Porco
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I used an iFixit guide when I replaced a HD on a 17 inch Powerbook, got the right tools, got organised (I used little colour coded DIY paper boxes to keep the different screws separated in case they got mixed up) and the process was actually more straightforward than I expected it to be.

As others say really, get the right tools, take your time and you should be fine - you'll know in your gut reading the guide if you are up to the task I think.
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Old Feb 5, 2008, 08:24 PM   #8
Kirbdog
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Thanks for all the good advice.

I had to remove the screen before and it was not to difficult a task. So its not the first time I have got out the tools for this machine.

Now the second question is:
Can I install any Serial ATA 2.5" drive?
Or is there any drives that I should stay away from?

I am leaning toward a 250GB Western Digital 5400rpm HDD.
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Old Feb 5, 2008, 09:26 PM   #9
Victor ch
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Its fairly easy, jut make sure you have the right tools, if not you might end up damaging one of the screws leaving the computer almost impossible to be opened. I took the hdd from an iBook to put it in my PB and holy jesus the iBook is tough to open! it has wayyyy to many screws and lids and metal covers (and I did it half blind-folded since ifixit.com didn't had the 1.33 version) The one thing you want to be extra careful is when removing the keys from the keyboard, they're a tad fragile, I messed up my F2 and F12 Good luck.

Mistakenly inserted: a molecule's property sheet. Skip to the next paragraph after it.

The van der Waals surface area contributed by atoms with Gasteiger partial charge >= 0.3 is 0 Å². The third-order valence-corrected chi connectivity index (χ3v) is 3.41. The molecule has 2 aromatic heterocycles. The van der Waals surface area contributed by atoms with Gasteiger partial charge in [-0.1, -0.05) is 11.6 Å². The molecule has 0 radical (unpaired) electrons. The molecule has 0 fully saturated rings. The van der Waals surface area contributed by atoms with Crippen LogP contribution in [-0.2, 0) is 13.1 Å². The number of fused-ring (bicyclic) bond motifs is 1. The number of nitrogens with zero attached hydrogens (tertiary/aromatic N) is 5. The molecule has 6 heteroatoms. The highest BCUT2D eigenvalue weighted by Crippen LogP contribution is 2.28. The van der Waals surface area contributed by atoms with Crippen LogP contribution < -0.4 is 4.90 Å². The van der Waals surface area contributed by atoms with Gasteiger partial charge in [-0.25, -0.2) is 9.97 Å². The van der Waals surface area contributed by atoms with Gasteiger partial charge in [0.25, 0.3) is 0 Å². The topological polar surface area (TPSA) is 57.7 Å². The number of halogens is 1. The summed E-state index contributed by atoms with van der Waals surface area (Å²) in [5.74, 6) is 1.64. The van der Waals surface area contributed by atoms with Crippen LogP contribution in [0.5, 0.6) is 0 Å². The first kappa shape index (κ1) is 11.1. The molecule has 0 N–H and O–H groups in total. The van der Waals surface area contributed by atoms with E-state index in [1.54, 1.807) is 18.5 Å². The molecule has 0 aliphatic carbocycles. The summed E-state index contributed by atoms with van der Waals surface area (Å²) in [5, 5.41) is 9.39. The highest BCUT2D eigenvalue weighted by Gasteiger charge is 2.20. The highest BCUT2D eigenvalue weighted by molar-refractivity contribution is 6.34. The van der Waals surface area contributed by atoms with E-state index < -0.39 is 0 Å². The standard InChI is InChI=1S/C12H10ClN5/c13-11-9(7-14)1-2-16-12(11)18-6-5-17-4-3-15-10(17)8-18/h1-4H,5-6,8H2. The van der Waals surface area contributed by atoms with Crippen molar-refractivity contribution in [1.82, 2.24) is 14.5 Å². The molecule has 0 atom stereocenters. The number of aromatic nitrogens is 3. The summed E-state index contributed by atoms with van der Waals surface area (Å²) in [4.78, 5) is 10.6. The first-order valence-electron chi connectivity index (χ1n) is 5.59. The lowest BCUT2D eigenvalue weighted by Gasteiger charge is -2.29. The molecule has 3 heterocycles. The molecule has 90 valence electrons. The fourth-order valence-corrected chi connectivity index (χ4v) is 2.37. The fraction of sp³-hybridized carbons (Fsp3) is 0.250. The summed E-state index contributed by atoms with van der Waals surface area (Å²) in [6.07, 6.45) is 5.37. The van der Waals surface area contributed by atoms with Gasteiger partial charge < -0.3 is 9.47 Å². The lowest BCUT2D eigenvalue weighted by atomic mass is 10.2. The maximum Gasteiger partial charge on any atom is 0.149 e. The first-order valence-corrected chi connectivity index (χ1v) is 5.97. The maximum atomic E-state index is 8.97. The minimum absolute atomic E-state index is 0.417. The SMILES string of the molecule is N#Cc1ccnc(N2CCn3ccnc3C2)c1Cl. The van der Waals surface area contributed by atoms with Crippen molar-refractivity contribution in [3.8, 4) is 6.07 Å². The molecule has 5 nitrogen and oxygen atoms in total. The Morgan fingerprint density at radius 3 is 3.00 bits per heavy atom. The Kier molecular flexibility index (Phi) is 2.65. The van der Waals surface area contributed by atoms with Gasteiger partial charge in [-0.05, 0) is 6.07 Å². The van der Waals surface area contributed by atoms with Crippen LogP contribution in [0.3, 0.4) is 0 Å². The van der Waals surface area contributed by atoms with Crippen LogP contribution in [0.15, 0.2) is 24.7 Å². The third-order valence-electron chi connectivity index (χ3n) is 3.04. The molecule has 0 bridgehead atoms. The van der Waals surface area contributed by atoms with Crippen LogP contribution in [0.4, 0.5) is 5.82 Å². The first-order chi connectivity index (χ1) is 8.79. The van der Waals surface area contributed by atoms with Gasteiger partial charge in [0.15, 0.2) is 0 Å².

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Old Feb 5, 2008, 09:30 PM   #10
Victor ch
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Quote:
Originally Posted by Kirbdog View Post
Thanks for all the good advice.

I had to remove the screen before and it was not to difficult a task. So its not the first time I have got out the tools for this machine.

Now the second question is:
Can I install any Serial ATA 2.5" drive?
Or is there any drives that I should stay away from?

I am leaning toward a 250GB Western Digital 5400rpm HDD.
Sorry I didn't see this post before, just the original one So Im posting two in a row.

Not really, PowerBooks use an Ultra ATA/100 (ATA-6) drive, look for that one specifically. Also, take your time when removing the screws in the hdd itself, they're very firmly screwed.

-Victor
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Old May 1, 2009, 07:02 PM   #11
berlugana
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Hi!
first of all, go to this address to download the instructions:

http://www.ifixit.com/Guide/Repair/P...lacement/548/1

Print them out twice. The first printout is for reading, the second to paste the screws and tiny pieces you remove. Then, follow carefully each step: there are very many screws. What I did was, at each stage of the process, pasting (using transparent tape) the screws I had removed to the corresponding picture of the instructions on the second printout. Thus, when I had to put everything back, all I had to do was following the instructions backwards, retrieving every screw and small part from the corresponding instruction I had pasted it on.

The advantage of this method is that you feel quite safe as you work, not being bothered with doubts as to whether you're mixing up parts. Of cours, there are some larger parts: the keyboard, the F1,F2, F11, F12 keys, the upper case, the memory case cover. But if you feel you might mix up these, you'd better not start the job...

Good luck!
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Old May 1, 2009, 09:21 PM   #12
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It's a bit tedious, but it can be done.